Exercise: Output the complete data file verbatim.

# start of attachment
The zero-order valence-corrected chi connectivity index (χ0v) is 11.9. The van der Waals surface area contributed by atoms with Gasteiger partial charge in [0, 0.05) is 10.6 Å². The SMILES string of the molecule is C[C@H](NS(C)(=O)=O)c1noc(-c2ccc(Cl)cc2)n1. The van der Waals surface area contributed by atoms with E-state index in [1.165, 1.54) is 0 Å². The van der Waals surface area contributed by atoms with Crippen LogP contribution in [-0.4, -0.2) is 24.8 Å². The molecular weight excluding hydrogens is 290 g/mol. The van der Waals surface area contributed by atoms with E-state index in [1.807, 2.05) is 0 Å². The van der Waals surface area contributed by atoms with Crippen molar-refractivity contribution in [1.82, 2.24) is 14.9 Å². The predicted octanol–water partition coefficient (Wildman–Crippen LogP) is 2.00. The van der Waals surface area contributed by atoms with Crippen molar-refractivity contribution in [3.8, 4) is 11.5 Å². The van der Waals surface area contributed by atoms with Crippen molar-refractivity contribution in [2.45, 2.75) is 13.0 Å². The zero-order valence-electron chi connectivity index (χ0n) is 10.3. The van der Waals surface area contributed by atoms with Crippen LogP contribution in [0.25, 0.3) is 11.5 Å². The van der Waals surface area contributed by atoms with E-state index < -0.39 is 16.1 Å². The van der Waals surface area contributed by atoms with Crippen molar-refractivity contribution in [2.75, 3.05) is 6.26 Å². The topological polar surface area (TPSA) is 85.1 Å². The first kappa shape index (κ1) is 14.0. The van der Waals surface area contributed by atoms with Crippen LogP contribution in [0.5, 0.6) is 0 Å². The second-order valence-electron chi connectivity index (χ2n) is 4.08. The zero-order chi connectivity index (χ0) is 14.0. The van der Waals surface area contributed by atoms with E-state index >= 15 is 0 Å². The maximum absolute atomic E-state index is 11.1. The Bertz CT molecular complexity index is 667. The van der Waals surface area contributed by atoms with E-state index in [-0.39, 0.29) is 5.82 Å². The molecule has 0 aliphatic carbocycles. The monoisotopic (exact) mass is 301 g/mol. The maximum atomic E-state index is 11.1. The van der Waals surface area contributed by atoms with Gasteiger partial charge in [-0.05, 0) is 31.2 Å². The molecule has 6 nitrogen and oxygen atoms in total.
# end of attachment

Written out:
The zero-order valence-corrected chi connectivity index (χ0v) is 11.9. The van der Waals surface area contributed by atoms with Gasteiger partial charge in [0, 0.05) is 10.6 Å². The SMILES string of the molecule is C[C@H](NS(C)(=O)=O)c1noc(-c2ccc(Cl)cc2)n1. The van der Waals surface area contributed by atoms with E-state index in [1.165, 1.54) is 0 Å². The van der Waals surface area contributed by atoms with Crippen LogP contribution in [-0.4, -0.2) is 24.8 Å². The molecular weight excluding hydrogens is 290 g/mol. The van der Waals surface area contributed by atoms with E-state index in [1.807, 2.05) is 0 Å². The van der Waals surface area contributed by atoms with Crippen molar-refractivity contribution in [1.82, 2.24) is 14.9 Å². The predicted octanol–water partition coefficient (Wildman–Crippen LogP) is 2.00. The van der Waals surface area contributed by atoms with Crippen molar-refractivity contribution in [3.8, 4) is 11.5 Å². The van der Waals surface area contributed by atoms with Crippen molar-refractivity contribution in [2.45, 2.75) is 13.0 Å². The zero-order valence-electron chi connectivity index (χ0n) is 10.3. The van der Waals surface area contributed by atoms with Crippen LogP contribution in [0.25, 0.3) is 11.5 Å². The van der Waals surface area contributed by atoms with E-state index < -0.39 is 16.1 Å². The van der Waals surface area contributed by atoms with Crippen molar-refractivity contribution in [2.75, 3.05) is 6.26 Å². The topological polar surface area (TPSA) is 85.1 Å². The first kappa shape index (κ1) is 14.0. The van der Waals surface area contributed by atoms with Crippen LogP contribution in [0.5, 0.6) is 0 Å². The second-order valence-electron chi connectivity index (χ2n) is 4.08. The zero-order chi connectivity index (χ0) is 14.0. The van der Waals surface area contributed by atoms with E-state index >= 15 is 0 Å². The maximum absolute atomic E-state index is 11.1. The Bertz CT molecular complexity index is 667. The van der Waals surface area contributed by atoms with E-state index in [-0.39, 0.29) is 5.82 Å². The molecule has 0 aliphatic carbocycles. The monoisotopic (exact) mass is 301 g/mol. The maximum atomic E-state index is 11.1. The van der Waals surface area contributed by atoms with Gasteiger partial charge in [-0.05, 0) is 31.2 Å². The molecule has 6 nitrogen and oxygen atoms in total.